STANLIB Absolute ReturnMarius Oberholzer17%New
Investec (Global Balanced)Clyde Rossouw20%-
Coronation (Domestic only)Charles de Kock17%(3%)
Prudential (Domestic only)Charles de Kock25%(5%)
STANLIB Multi-Manager (Global only)Kent Grobbelaar21%(4%)

The strategic allocations are a construction guideline to achieve the fund’s long-term return and risk objectives. In the short-term the manager allocations may differ from the strategic allocations.

STANLIB Multi-Manager Real Return Fund

Current fund manager
ABSA

New fund manager
Investec Asset Management

We have decided to terminate our mandate with ABSA. We have replaced the ABSA allocation in the Fund with Investec Asset Management – a segregated mandate with Clyde Rossouw built on the same portfolio guidelines as the Investec Strategic Opportunity Fund.

Given that Investec’s mandate typically invests in more growth assets over time compared to ABSA (in that it takes on more risk), we had to make additional adjustments to the Fund structure to ensure we remain comfortable with the overall balance of the portfolio. These adjustments comprise:

  • Investec will also be responsible for a global mandate (i.e. global balanced mandate). As a result, the strategic allocation to the STANLIB Multi-Manager global funds was reduced to remain within its foreign limits. The new Investec mandate takes on moderate risk on a relative basis and invests in high quality shares that have long-term sustainable return on invested capital. The focus on quality is more pronounced with Investec and provides additional diversification to the overall fund. Clyde Rossouw and Sumesh Chetty are the fund managers and have a reputable long term track record;
  • Prescient’s allocation was increased from 15% to 20%. Prescient uses various techniques to protect capital and is a key mandate as part of the fund’s overall risk management budget;
  • Following our decision to change the Coronation mandate (i.e. from Coronation Domestic Absolute to Coronation Domestic Balanced) at the end of last year we further reduced the Coronation weighting down to 15%; and
  • The Prudential (i.e. relative value) strategic allocation remains unchanged and together with the Coronation mandate (i.e. valuation based) provides the fund with the required growth assets necessary to achieve its long-term return objectives.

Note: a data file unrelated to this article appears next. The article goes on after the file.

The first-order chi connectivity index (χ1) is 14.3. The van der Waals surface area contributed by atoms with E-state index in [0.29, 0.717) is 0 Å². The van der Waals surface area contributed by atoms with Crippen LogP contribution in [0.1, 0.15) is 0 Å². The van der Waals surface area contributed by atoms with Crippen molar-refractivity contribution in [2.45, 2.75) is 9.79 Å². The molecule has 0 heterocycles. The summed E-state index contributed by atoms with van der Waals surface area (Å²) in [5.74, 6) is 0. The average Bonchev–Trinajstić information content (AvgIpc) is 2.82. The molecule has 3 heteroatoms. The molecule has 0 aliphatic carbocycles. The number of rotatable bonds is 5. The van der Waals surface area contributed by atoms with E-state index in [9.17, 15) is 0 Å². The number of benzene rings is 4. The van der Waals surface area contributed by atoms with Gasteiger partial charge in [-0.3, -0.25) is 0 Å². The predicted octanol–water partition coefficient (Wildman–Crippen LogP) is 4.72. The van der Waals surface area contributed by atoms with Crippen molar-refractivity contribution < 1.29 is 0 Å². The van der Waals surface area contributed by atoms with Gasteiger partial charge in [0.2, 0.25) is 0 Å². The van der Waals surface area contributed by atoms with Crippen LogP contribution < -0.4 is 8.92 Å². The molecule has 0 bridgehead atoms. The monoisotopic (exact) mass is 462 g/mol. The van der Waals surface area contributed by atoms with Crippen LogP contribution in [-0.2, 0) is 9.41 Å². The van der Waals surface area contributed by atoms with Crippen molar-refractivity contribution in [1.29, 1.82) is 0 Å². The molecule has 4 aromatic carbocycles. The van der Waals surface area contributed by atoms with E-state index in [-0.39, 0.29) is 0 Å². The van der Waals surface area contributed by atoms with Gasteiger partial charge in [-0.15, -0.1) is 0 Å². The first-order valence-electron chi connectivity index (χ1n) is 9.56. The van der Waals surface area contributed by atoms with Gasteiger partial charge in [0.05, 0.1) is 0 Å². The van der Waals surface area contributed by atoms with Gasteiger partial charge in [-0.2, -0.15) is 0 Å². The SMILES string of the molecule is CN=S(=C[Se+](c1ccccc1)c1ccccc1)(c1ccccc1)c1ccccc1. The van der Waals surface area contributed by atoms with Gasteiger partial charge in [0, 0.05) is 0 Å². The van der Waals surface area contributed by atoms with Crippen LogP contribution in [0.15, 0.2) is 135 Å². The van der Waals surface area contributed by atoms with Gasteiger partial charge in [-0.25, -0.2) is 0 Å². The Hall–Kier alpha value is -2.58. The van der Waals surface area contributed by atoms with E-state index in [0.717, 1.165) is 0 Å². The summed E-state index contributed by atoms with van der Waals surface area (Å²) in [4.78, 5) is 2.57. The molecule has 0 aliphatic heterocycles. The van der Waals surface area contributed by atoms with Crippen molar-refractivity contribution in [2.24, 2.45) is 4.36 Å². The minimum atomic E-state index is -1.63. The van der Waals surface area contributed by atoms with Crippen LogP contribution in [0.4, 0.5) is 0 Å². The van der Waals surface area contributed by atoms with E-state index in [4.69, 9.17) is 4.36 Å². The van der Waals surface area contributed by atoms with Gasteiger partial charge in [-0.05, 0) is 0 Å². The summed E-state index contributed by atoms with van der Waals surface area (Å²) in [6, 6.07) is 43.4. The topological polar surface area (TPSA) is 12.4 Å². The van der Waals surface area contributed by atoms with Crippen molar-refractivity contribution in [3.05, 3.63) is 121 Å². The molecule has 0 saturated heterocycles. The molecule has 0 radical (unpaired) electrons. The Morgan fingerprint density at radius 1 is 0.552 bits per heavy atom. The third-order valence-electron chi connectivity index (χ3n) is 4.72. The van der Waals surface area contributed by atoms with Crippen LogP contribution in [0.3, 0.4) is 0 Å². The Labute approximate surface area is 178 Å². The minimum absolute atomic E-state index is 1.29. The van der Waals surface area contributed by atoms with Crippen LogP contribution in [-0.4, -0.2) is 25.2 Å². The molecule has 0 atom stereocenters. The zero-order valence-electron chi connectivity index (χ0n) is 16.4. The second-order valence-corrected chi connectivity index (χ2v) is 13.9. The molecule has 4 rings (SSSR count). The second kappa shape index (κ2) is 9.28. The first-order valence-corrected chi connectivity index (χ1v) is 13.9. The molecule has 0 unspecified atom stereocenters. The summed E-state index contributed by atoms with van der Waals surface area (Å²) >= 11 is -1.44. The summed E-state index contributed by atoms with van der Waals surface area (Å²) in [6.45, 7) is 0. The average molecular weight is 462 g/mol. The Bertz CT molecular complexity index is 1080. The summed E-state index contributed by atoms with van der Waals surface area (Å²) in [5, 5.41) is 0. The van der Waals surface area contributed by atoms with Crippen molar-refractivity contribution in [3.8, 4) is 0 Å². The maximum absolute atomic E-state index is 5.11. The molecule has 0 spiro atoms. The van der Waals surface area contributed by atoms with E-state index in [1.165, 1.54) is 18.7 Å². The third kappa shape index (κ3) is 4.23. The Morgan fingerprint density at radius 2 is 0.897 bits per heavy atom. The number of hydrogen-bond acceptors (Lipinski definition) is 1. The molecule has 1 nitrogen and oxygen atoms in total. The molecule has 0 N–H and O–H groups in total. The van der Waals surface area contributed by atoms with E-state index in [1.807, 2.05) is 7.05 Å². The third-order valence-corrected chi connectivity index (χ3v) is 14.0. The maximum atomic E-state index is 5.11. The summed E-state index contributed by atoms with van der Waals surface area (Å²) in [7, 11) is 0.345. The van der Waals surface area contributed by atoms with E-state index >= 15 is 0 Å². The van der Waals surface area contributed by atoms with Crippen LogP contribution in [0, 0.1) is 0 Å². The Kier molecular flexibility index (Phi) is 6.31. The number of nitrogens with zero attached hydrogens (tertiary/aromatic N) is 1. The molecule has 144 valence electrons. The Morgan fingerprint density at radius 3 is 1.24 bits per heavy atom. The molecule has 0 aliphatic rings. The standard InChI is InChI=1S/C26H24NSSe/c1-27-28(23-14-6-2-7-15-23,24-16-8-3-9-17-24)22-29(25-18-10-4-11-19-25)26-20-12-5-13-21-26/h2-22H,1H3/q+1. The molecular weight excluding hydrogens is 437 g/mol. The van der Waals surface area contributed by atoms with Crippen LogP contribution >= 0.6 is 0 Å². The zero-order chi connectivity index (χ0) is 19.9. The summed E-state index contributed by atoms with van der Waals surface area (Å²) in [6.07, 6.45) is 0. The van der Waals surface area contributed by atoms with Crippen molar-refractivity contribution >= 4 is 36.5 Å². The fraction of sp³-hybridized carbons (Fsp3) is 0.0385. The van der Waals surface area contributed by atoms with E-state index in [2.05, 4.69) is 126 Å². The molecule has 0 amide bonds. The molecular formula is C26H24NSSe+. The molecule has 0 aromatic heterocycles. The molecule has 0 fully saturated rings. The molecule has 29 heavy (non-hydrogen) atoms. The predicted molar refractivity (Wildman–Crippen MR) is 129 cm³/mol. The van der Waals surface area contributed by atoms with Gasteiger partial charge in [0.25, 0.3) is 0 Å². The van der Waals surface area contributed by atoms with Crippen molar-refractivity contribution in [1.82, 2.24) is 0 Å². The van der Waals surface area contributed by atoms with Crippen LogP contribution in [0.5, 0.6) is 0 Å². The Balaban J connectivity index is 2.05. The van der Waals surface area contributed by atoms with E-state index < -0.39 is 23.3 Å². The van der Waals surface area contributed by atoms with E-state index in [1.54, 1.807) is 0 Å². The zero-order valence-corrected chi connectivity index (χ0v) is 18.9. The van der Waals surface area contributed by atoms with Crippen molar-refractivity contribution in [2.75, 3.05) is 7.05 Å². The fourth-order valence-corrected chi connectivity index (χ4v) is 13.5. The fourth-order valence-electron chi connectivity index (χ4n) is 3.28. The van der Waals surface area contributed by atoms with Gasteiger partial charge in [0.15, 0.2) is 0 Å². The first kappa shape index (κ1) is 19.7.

The table below provides a breakdown of the old and new *strategic (manager) allocations. The transition process commenced this month (May 2017) and is expected to be completed during the month of June 2017.

Underlying ManagersFund ManagersNew Strategic AllocationChange in Allocation
Investec (Global Balanced)Clyde Rossouw20% domestic + 5% globalNew
Prescient (Domestic only)Guy Toms20%5%
Coronation (Domestic only)Charles de Kock15%(10%)
Prudential (Domestic only)Michael Moyle20%-
STANLIB Multi-Manager (Global only)Kent Grobbelaar20%(5%)

The strategic allocations are a construction guideline to achieve the fund’s long-term return and risk objectives. In the short-term the manager allocations may differ from the strategic allocations.



Embracing a new financial planning landscape

Embracing a new financial planning landscape

The financial advisory landscape has changed remarkably over the past decade.

Increased regulation

The financial advisory landscape has changed remarkably over the past decade. The start of this new “era” came in 2002 with the publication of the FAIS Act which set minimum standards of qualifications and professionalism for financial advisers.

The Retail Distribution Review (RDR) discussion paper released in South Africa in November 2014 and the planned change to a “Twin Peaks” model of financial sector regulation further aim to enhance professionalism and improve investor outcomes. The “Twin Peaks” model of financial sector regulation will see the creation of a prudential regulator – the Prudential Authority – housed in the South African Reserve Bank (SARB), while the Financial Services Board (FSB) will be transformed into a dedicated market conduct regulator known as the Financial Sector Conduct Authority.

The financial advisory landscape looks significantly different now than it did even five years ago. Financial advisers looking to build a successful business for the future should aim to find opportunities among this ever-changing regulatory landscape.

Too much regulation or not – Embrace the opportunity

The South African financial planning industry is one of the most established in the world. Highly skilled financial advisers have spent decades building successful businesses based on robust investment advice, processes, trust and reputation. For these advisers increasing regulation has required minimal changes to their business models.

Over the past 10 years, there has been a natural tightening of standards across the broader advice fraternity. This has resulted in more comprehensive financial planning and improved advice to investors. However, the final outcome of the RDR proposals is still expected to have a profound impact, specifically on financial advisers who have yet to make the paradigm shift in how they execute their advice models and reposition their businesses for this new era.